On Monday she wrote a post about the massacre in Las Vegas.  It was a very thoughtful.  Among other things she wrote:

Instead of calls for prayer and compassion for the victims of the shooting, there is outcry for gun control reform.

Instead of numbers and addresses for blood banks to donate the vital lifeline so desperately needed in Vegas right now, there are email addresses and phone numbers to “flood” our congressmen and women about gun control.

Instead of comforting bible verses or religious images, there are political cartoons, using the pain and tragedy of others to parody and promote their stance on gun violence.

Instead of sorrow, and compassion, and empathy, there’s rage and outcry and defiance.

And it is disgusting.

lynchmob

All in all it was a great post but the response wasn’t what she expected.  Here’s a part of what she wrote on Thursday:

The response, and rather – the backlash – from the post, brought out, some not-so-nicewords, to put it lightly. My faith was questioned. I was told I was cursed by God – and that my singleness, infertility and history with anorexia were all signs of said curse. I was called names that would make a sailor blush. (All of said comments have been removed.)

What is wrong with people?  Obviously, these people are followers of Caralyn’s blog.  They know who she is and what she believes.  Why would they attack her?  That’s not to say that I’ve not been attacked both for this blog and for things I’ve said from the pulpit.  But I’m kind of a curmudgeon.  I expect to make people mad once in a while.  In fact, my Archbishop once told us that if we didn’t get any complaints, we weren’t doing our job.  But this young lady, who’s bared her soul to help others doesn’t deserve that kind of abuse.  I hope she doesn’t take it to heart.  The noisy few don’t outweigh the thousands of people who follow her blog regularly.

Speaking of what’s wrong with people, what’s the deal with these overpaid football players refusing to stand during the National Anthem?  Are they trying to make some kind of point?  What is it?  What do they want?  I just don’t get it.  This country that they seem to dislike so much has given many of them the opportunity to escape poverty, get a free education, and make millions of dollars per year for working(?) just a few months per year.  Maybe this country isn’t so bad after all.

If I could I would boycott their games but the NFL stole our team two years ago and moved them to Los Angeles.  I would boycott their games on TV, but I haven’t watched one minute of pro football since the Rams left.  I guess the only thing I can do is refuse to patronize the companies who sponsor the NFL.  Here’s a list for your consideration.

Finally, I mentioned that my wife isn’t home today.  She’s working.  Apparently her employer hasn’t heard about the Ten Commandments, especially number 4, “remember the sabbath day and keep it holy.”  Maybe they should take a hint from Chick-fil-a, Hobby Lobby, or locally Goedeker’s Appliances.

All three of these things just emphasize that our country is drifting away from God and that scares me.  God made America great and God can take us down again.

Please pray for our nation.

Thoughts on a Funeral

I assisted at a funeral today.  The word “assisted” is probably generous in describing what I did.  There were two priests and two deacons in attendance.  One, or even zero, deacons would have been sufficient.  A former deacon director used to speak of us as “liturgical furniture” or “liturgical flower pots”.  That would have been appropriate today.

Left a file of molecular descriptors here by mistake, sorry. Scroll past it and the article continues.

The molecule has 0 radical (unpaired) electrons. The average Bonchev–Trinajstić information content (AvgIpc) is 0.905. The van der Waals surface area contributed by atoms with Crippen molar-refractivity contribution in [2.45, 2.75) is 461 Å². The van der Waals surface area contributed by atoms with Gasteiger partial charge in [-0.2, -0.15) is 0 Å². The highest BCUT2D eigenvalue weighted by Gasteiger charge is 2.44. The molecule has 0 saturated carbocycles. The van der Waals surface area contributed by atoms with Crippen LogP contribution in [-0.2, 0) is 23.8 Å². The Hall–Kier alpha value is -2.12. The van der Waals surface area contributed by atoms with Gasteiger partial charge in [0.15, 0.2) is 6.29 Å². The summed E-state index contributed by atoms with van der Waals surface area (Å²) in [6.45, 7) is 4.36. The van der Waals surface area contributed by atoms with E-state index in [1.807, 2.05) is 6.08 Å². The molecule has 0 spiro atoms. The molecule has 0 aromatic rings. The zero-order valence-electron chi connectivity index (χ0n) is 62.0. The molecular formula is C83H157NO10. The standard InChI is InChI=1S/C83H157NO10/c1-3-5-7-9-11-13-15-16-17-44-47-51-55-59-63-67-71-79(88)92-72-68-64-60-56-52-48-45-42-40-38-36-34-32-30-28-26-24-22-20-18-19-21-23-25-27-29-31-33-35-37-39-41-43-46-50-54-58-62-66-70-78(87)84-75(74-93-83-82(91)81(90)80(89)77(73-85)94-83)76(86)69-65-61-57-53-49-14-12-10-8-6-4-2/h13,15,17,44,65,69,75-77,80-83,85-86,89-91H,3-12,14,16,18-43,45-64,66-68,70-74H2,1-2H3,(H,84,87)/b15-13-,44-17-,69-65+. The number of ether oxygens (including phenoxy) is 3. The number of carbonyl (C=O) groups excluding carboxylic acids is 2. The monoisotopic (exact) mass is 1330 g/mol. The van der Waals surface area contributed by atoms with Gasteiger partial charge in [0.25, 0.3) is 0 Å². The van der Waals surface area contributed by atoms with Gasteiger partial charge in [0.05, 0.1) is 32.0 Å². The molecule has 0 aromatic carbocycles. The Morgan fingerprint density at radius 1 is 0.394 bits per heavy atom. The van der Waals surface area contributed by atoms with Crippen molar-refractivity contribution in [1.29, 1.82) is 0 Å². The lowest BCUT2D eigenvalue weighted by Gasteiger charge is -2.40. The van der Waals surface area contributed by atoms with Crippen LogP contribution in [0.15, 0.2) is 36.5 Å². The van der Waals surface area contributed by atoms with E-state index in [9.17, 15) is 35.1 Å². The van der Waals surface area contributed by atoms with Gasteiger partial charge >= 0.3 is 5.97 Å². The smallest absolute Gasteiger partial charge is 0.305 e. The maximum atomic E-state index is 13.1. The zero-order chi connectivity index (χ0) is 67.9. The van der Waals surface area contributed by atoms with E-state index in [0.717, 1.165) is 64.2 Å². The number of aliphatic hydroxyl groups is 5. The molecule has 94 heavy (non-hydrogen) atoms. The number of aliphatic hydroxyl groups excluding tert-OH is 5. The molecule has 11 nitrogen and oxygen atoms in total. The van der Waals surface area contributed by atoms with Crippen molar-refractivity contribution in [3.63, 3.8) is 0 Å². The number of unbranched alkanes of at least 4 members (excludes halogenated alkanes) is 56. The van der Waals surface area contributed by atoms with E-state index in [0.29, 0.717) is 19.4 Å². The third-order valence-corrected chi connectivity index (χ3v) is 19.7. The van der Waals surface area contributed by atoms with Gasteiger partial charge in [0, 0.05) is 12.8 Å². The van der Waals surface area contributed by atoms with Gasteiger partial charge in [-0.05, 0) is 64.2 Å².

My most important part of the proceedings was going to lunch.  A funeral lunch is when the clergy get to mingle with the family and friends and share memories of the deceased.  Today’s “guest of honor” was indeed a lovely lady.  Everyone knows it, but I think it brings comfort to most people to hear it from someone in a Roman collar.

I’m an Irish deacon who was sent by the Archbishop to administer a Czech chapel.  The chapel was once a parish but lost that status some years back.  The last pastor stayed on until his retirement so I think the place still felt like a parish until I showed up.  I was about as popular as a cockroach in the goulash.

The lady we buried today (and you’ll notice that I’m dancing all around using her name because I don’t have permission) was the first member of the Czech community who actually welcomed me and made me feel at home.  I’ll never forget her for that.  She was taking a big risk with her fellow Czechs and I really appreciate it.

Over the past two weeks, I’ve been on retreat and attended something called “Deacon Day.”  The retreat was very inspirational and educational.  Deacon Day was a day where everyone said nice things about deacons.  It happens every year and is in lieu of any financial recompense.  Both of these things were nice.

But it occurred to me today that the people at the funeral, the people who really matter, couldn’t care less  how much I know, how many retreats I’ve been on, how many books I’ve read, or what the Auxiliary Bishop of Saint Paul/Minneapolis thinks of me and my brother deacons.  They want to know that I care about them.  And that’s a real revelation to me because frankly, it’s easy to get caught up in those other things and forget what’s really important.

In just a few weeks I’ll be leaving this community and returning whence I came because, to be honest, I’m just not physically able to be an administrator anymore.  I need to go back to just being an ordinary deacon, assisting the pastor at mass and with whatever else he wants me to do, including funerals.

I’m going to miss my Czech flock, even the ones who still wish I were a priest and that I wasn’t Irish.  But at ordination, a deacon promises to go wherever his Bishop sends him.  I believe right now the Holy Spirit is telling me to move on.  What happens in the future only He and the Father and the Son know.